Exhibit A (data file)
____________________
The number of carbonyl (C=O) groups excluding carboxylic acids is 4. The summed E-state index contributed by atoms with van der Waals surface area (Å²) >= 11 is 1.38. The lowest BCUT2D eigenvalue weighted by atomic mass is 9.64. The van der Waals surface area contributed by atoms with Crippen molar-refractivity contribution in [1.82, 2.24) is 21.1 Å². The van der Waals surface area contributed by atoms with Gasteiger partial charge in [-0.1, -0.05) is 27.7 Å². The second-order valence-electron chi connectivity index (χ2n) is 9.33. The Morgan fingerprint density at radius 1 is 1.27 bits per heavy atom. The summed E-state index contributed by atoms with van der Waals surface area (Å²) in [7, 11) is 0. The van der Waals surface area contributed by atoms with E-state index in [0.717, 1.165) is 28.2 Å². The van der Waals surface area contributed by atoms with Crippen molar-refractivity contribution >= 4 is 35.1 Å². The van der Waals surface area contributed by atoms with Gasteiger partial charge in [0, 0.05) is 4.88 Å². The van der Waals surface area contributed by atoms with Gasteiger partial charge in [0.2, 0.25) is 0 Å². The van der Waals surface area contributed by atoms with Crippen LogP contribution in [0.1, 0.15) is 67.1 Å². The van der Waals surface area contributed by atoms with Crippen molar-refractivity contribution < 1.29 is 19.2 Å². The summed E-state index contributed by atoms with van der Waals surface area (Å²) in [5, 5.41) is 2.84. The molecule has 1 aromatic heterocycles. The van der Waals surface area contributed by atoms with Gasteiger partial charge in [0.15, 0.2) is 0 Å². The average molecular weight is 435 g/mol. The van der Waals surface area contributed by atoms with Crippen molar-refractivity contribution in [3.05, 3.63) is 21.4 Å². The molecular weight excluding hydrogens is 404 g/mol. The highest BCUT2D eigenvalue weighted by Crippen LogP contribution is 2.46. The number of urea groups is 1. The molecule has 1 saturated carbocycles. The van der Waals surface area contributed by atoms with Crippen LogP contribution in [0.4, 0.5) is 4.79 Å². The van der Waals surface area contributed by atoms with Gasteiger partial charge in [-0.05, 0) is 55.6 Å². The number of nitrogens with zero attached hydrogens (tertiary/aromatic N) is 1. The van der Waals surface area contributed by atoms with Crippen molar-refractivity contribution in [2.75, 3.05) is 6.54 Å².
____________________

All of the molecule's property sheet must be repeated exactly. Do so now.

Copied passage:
The number of carbonyl (C=O) groups excluding carboxylic acids is 4. The summed E-state index contributed by atoms with van der Waals surface area (Å²) >= 11 is 1.38. The lowest BCUT2D eigenvalue weighted by atomic mass is 9.64. The van der Waals surface area contributed by atoms with Crippen molar-refractivity contribution in [1.82, 2.24) is 21.1 Å². The van der Waals surface area contributed by atoms with Gasteiger partial charge in [-0.1, -0.05) is 27.7 Å². The second-order valence-electron chi connectivity index (χ2n) is 9.33. The Morgan fingerprint density at radius 1 is 1.27 bits per heavy atom. The summed E-state index contributed by atoms with van der Waals surface area (Å²) in [7, 11) is 0. The van der Waals surface area contributed by atoms with E-state index in [0.717, 1.165) is 28.2 Å². The van der Waals surface area contributed by atoms with Crippen molar-refractivity contribution >= 4 is 35.1 Å². The van der Waals surface area contributed by atoms with Gasteiger partial charge in [0, 0.05) is 4.88 Å². The van der Waals surface area contributed by atoms with Gasteiger partial charge in [0.2, 0.25) is 0 Å². The van der Waals surface area contributed by atoms with Crippen LogP contribution in [0.1, 0.15) is 67.1 Å². The van der Waals surface area contributed by atoms with Crippen molar-refractivity contribution < 1.29 is 19.2 Å². The summed E-state index contributed by atoms with van der Waals surface area (Å²) in [5, 5.41) is 2.84. The molecule has 1 aromatic heterocycles. The van der Waals surface area contributed by atoms with Gasteiger partial charge in [0.15, 0.2) is 0 Å². The average molecular weight is 435 g/mol. The van der Waals surface area contributed by atoms with Crippen molar-refractivity contribution in [3.05, 3.63) is 21.4 Å². The molecular weight excluding hydrogens is 404 g/mol. The highest BCUT2D eigenvalue weighted by Crippen LogP contribution is 2.46. The number of urea groups is 1. The molecule has 1 saturated carbocycles. The van der Waals surface area contributed by atoms with Crippen LogP contribution in [0.4, 0.5) is 4.79 Å². The van der Waals surface area contributed by atoms with Gasteiger partial charge in [-0.05, 0) is 55.6 Å². The number of nitrogens with zero attached hydrogens (tertiary/aromatic N) is 1. The van der Waals surface area contributed by atoms with Crippen molar-refractivity contribution in [2.75, 3.05) is 6.54 Å².